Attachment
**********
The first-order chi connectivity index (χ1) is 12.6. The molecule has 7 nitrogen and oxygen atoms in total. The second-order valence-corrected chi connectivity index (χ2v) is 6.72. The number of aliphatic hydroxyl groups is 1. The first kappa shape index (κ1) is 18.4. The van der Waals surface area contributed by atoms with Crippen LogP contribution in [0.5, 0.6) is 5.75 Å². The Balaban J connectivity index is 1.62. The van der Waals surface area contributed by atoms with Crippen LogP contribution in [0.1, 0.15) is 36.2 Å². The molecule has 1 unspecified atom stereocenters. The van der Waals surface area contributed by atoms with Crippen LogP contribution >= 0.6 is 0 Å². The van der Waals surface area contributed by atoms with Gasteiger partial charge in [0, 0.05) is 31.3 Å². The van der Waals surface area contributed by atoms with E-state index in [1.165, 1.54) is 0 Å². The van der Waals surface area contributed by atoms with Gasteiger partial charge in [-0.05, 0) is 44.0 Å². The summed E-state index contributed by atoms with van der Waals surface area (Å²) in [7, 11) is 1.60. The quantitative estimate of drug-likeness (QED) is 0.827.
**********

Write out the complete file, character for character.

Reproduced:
The first-order chi connectivity index (χ1) is 12.6. The molecule has 7 nitrogen and oxygen atoms in total. The second-order valence-corrected chi connectivity index (χ2v) is 6.72. The number of aliphatic hydroxyl groups is 1. The first kappa shape index (κ1) is 18.4. The van der Waals surface area contributed by atoms with Crippen LogP contribution in [0.5, 0.6) is 5.75 Å². The Balaban J connectivity index is 1.62. The van der Waals surface area contributed by atoms with Crippen LogP contribution in [0.1, 0.15) is 36.2 Å². The molecule has 1 unspecified atom stereocenters. The van der Waals surface area contributed by atoms with Crippen LogP contribution >= 0.6 is 0 Å². The van der Waals surface area contributed by atoms with Gasteiger partial charge in [0, 0.05) is 31.3 Å². The van der Waals surface area contributed by atoms with E-state index in [1.165, 1.54) is 0 Å². The van der Waals surface area contributed by atoms with Gasteiger partial charge in [-0.05, 0) is 44.0 Å². The summed E-state index contributed by atoms with van der Waals surface area (Å²) in [7, 11) is 1.60. The quantitative estimate of drug-likeness (QED) is 0.827.